Reproductive comparison between invasive and native lady beetles: Variation in body size, fecundity and invasion success
Yukie Kajita, email@example.com, Utah State University, Department of Biology and the Ecology Center, 5305 Old Main Hill, Logan, UT and Edward Evans, firstname.lastname@example.org, Utah State University, Department of Biology, 5305 Old Main Hill, Logan, UT.
Predatory lady beetles (Coleoptera: Coccinellidae) have been introduced to North America in recent decades, raising concerns of adverse impacts on native species, especially lady beetles. In northern Utah, Coccinella septempunctata (Linnaeus) first appeared in 1991, and now is predominant among predatory ladybirds in alfalfa fields. For insects in general, fecundity is positively correlated with body size of females. However, the relationship between the body size/fecundity and the invasion success is not well understood. We tested the hypothesis that an invasive species has a larger body size and higher fecundity than any other sympatric native species, which might explain their successful invasion. Native lady beetles, C. transversoguttata richardsoni (Brown), Hippodamia convergens Guerin, H. quinquesignata (Kirby), and H. sinuate crotchi Casey, and an invasive lady beetle, C. septempunctata were collected from the alfalfa fields in spring 2007. We measured egg production, egg volume, egg fertility and number of ovarioles as fecundity parameters. The correlations between body size and all measures of fecundity were analyzed and compared between species. Our results show that the invasive C. septempunctata has the largest body size among five species, more ovarioles, and produce relatively small eggs but large numbers of eggs. Such high fecundity of C. septempunctata related to the body size might explain their successful invasion in this habitat.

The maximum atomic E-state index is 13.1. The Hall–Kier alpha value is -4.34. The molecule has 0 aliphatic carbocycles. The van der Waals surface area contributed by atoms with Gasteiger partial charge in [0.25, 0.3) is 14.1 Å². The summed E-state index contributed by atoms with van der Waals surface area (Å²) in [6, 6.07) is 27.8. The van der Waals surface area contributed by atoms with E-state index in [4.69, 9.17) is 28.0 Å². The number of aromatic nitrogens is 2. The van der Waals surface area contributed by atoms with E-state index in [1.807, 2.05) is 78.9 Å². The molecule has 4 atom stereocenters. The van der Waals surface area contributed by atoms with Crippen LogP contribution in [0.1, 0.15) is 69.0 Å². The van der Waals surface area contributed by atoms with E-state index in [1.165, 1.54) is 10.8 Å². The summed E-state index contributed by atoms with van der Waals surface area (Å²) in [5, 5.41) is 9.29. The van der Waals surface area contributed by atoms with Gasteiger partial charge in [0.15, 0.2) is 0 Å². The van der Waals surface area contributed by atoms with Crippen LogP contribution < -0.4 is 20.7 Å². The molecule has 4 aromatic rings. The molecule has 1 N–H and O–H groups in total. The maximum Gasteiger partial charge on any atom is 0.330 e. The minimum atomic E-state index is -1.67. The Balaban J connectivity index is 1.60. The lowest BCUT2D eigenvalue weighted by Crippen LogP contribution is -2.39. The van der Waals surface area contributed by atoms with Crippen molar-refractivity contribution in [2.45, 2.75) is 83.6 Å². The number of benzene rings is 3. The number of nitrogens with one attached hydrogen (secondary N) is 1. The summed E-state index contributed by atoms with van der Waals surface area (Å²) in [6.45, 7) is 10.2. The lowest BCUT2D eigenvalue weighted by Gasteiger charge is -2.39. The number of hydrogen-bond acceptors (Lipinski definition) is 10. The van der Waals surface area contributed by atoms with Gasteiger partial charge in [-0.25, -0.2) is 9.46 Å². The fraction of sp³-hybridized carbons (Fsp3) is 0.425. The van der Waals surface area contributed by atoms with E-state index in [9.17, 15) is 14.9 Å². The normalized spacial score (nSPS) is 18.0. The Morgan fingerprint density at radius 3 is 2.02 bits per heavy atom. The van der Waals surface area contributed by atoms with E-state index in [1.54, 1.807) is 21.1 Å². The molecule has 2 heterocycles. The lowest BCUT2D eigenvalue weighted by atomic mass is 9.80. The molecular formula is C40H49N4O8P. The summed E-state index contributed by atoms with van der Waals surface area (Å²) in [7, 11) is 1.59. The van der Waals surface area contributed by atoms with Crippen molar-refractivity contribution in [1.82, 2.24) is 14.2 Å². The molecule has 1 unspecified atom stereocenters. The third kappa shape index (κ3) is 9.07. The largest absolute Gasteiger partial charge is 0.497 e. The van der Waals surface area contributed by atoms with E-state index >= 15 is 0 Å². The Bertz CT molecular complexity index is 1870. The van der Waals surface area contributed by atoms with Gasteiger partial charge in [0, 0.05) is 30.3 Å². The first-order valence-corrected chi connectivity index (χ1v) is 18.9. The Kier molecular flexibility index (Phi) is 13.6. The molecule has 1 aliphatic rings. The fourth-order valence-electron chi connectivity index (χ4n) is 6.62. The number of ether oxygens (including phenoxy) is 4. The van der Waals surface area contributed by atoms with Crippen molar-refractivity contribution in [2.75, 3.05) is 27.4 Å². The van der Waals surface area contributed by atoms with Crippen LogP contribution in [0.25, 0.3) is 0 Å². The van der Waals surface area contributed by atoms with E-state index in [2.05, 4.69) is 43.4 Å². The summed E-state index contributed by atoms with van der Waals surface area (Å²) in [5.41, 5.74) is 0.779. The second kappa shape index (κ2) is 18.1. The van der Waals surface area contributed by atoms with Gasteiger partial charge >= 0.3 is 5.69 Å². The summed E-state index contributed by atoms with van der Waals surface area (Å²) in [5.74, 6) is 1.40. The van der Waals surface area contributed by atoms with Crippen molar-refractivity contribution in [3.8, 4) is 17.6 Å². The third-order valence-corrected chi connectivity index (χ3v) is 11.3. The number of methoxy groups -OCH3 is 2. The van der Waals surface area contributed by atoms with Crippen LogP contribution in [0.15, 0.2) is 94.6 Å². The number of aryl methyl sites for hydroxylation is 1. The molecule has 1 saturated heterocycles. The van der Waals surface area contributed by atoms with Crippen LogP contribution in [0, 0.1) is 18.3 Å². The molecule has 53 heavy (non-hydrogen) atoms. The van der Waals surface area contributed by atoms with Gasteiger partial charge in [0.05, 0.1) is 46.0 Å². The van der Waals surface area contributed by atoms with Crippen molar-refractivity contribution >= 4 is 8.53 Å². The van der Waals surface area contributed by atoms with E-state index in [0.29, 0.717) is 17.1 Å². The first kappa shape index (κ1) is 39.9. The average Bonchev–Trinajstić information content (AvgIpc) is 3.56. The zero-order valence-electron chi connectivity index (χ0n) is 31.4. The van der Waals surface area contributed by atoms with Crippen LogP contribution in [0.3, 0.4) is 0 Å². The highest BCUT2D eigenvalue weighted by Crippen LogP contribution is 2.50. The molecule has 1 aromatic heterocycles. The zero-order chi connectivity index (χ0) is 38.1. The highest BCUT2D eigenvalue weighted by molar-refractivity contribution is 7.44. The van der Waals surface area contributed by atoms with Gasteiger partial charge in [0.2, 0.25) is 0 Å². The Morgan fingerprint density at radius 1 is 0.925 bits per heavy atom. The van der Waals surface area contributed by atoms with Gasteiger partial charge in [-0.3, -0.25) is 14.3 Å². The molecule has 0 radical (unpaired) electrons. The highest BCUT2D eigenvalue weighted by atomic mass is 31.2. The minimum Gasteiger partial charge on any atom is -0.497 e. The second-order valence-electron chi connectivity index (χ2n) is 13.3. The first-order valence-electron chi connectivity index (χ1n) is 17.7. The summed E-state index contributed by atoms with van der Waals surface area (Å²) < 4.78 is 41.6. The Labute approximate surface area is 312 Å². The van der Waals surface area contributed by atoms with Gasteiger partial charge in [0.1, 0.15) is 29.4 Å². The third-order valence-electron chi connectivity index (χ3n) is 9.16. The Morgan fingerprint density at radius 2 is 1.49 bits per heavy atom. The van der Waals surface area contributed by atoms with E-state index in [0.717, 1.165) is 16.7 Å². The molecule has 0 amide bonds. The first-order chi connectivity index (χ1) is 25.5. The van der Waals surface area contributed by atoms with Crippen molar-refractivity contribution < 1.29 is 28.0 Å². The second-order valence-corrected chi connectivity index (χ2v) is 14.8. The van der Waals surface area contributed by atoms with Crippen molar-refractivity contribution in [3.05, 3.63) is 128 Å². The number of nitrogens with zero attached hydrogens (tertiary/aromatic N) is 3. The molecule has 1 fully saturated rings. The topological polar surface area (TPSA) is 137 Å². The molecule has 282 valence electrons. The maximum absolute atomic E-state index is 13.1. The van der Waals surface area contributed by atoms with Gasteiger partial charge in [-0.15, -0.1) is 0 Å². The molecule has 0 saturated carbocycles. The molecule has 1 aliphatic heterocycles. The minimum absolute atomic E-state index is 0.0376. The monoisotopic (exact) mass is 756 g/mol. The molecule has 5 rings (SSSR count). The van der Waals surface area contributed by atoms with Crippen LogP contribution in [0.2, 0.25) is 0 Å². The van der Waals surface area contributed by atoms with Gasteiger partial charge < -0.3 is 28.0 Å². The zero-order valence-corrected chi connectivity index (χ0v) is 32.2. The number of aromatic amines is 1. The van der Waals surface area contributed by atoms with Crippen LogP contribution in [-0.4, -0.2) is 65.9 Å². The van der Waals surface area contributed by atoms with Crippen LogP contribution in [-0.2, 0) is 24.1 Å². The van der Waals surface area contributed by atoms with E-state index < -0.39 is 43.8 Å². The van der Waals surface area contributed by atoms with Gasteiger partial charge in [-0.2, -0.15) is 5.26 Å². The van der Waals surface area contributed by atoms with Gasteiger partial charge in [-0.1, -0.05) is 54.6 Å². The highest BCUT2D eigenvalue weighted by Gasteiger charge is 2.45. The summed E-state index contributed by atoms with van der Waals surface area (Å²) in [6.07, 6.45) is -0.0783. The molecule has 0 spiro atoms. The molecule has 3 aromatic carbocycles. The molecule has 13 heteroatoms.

Species 1: Coleoptera Coccinellidae Coccinellaseptempunctata (sevenspotted lady beetle) Species 2: Coleoptera Coccinellidae Coccinellatransversoguttata richardsoni (transverse lady beetle) Species 3: Hemiptera Aphididae Acyrthosiphonpisum (pea aphid)